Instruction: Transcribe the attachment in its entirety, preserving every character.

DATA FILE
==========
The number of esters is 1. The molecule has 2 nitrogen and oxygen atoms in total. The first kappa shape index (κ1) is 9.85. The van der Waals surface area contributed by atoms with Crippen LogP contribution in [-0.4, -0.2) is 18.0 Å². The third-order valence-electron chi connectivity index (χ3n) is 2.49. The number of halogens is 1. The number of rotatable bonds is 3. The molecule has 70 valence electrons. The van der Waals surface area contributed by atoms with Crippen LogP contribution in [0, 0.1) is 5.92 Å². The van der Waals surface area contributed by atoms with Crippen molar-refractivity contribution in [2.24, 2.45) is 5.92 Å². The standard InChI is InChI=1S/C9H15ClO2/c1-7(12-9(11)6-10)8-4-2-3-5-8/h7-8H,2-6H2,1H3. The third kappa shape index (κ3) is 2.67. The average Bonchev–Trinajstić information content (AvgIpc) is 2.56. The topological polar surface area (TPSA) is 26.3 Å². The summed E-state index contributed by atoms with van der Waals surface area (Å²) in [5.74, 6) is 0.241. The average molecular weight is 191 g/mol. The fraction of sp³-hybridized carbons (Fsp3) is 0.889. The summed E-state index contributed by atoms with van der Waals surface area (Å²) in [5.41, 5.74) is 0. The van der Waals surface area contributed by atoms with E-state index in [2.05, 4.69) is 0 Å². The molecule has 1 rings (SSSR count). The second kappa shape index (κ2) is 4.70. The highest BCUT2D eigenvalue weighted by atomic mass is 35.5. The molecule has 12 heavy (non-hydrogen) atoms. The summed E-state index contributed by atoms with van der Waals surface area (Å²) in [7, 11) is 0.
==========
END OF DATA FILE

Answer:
The number of esters is 1. The molecule has 2 nitrogen and oxygen atoms in total. The first kappa shape index (κ1) is 9.85. The van der Waals surface area contributed by atoms with Crippen LogP contribution in [-0.4, -0.2) is 18.0 Å². The third-order valence-electron chi connectivity index (χ3n) is 2.49. The number of halogens is 1. The number of rotatable bonds is 3. The molecule has 70 valence electrons. The van der Waals surface area contributed by atoms with Crippen LogP contribution in [0, 0.1) is 5.92 Å². The van der Waals surface area contributed by atoms with Crippen molar-refractivity contribution in [2.24, 2.45) is 5.92 Å². The standard InChI is InChI=1S/C9H15ClO2/c1-7(12-9(11)6-10)8-4-2-3-5-8/h7-8H,2-6H2,1H3. The third kappa shape index (κ3) is 2.67. The average Bonchev–Trinajstić information content (AvgIpc) is 2.56. The topological polar surface area (TPSA) is 26.3 Å². The summed E-state index contributed by atoms with van der Waals surface area (Å²) in [5.74, 6) is 0.241. The average molecular weight is 191 g/mol. The fraction of sp³-hybridized carbons (Fsp3) is 0.889. The summed E-state index contributed by atoms with van der Waals surface area (Å²) in [5.41, 5.74) is 0. The van der Waals surface area contributed by atoms with E-state index in [2.05, 4.69) is 0 Å². The molecule has 1 rings (SSSR count). The second kappa shape index (κ2) is 4.70. The highest BCUT2D eigenvalue weighted by atomic mass is 35.5. The molecule has 12 heavy (non-hydrogen) atoms. The summed E-state index contributed by atoms with van der Waals surface area (Å²) in [7, 11) is 0.